Featured Articles

Intel releases tiny 3G cell modem

Intel releases tiny 3G cell modem

Intel has released a 3G cellular modem with an integrated power amplifier that fits into a 300 mm2 footprint, claiming it…

More...
Braswell 14nm Atom slips to Q2 15

Braswell 14nm Atom slips to Q2 15

It's not all rosy in the house of Intel. It seems that upcoming Atom out-of-order cores might be giving this semiconductor…

More...
TSMC 16nm wafers coming in Q1 2015

TSMC 16nm wafers coming in Q1 2015

TSMC will start producing 16nm wafers in the first quarter of 2015. Sometime in the second quarter production should ramp up…

More...
Skylake-S LGA is 35W to 95W TDP part

Skylake-S LGA is 35W to 95W TDP part

Skylake-S is the ‘tock’ of the Haswell architecture and despite being delayed from the original plan, this desktop part is scheduled…

More...
Aerocool Dead Silence reviewed

Aerocool Dead Silence reviewed

Aerocool is well known for its gamer cases with aggressive styling. However, the Dead Silence chassis offers consumers a new choice,…

More...
Frontpage Slideshow | Copyright © 2006-2010 orks, a business unit of Nuevvo Webware Ltd.
Friday, 06 August 2010 10:39

Google's ageist claim has to be heard

Written by Nick Farell


Supreme Court rules
Search outfit Google will have to defend itself from claims that it was ageist and fired a bloke for being too old.

Google thought it could avoid the case when a trial court judge chucked the case out. Then an Appeal court re-instated it. Google appealed against the Appeal to the California Supreme Court. However now the Supremes have agreed with the Appeal court and the case is back on the books. The case was bought against Google by Brian Reid, who was hired in 2002 as a director of operations and engineering, and fired less than two years later at age 54 after being told he was not a good "cultural fit".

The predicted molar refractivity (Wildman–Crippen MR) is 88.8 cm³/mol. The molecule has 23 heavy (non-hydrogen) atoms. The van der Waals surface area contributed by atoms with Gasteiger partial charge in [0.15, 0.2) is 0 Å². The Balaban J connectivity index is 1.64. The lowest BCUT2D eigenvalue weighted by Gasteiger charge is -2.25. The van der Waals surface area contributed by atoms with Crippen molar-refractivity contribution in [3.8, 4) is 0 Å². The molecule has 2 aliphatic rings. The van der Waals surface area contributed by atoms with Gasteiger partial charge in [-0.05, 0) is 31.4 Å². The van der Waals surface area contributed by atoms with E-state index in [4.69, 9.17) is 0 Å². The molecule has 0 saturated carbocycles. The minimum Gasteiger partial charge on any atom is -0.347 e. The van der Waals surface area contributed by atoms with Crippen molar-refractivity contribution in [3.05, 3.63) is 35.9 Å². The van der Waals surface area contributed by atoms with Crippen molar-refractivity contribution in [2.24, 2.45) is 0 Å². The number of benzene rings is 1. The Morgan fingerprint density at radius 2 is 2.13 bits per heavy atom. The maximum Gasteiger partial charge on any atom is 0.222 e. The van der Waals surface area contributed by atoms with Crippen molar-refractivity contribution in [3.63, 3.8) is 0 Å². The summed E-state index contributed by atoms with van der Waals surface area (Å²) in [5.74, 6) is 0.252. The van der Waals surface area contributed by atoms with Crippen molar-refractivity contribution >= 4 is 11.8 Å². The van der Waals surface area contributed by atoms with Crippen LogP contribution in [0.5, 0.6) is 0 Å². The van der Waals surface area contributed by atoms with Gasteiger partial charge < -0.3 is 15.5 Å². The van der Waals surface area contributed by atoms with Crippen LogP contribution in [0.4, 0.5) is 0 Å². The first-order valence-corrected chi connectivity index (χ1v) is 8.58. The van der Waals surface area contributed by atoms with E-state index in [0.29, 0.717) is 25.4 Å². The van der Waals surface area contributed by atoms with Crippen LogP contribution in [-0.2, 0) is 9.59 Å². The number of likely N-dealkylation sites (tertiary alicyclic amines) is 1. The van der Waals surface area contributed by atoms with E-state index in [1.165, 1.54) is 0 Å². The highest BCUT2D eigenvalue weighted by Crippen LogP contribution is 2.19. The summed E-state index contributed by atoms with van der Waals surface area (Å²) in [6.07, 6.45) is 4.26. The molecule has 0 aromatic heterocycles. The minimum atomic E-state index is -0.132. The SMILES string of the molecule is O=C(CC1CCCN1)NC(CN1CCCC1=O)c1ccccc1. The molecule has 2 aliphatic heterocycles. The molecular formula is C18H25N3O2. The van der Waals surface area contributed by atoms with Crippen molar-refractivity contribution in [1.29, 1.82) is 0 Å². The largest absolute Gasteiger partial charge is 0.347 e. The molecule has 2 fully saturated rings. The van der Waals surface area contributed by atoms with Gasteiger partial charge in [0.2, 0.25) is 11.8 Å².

The Supreme court said that the trial court should have considered "stray remarks" from Reid's colleagues, including that he was an "old man" and "old fuddy-duddy", that might be seen as evidence of bias. Google insists that it had legitimate, non-discriminatory reasons for firing Reid. Reid is a former associate professor of electrical engineering at Stanford University who had helped develop the AltaVista search engine. He claims that he was subjected to put-downs by a 38-year-old vice president who told him his ideas were "obsolete" and "too old to matter", and that he was "slow", "fuzzy", "sluggish" and "lethargic".

The plaintiff also said other colleagues made fun of his age, including a joke that a CD jewel case used as his office placard should instead be an "LP".

Nick Farell

E-mail: This e-mail address is being protected from spambots. You need JavaScript enabled to view it
blog comments powered by Disqus

 

Facebook activity

Latest Commented Articles

Recent Comments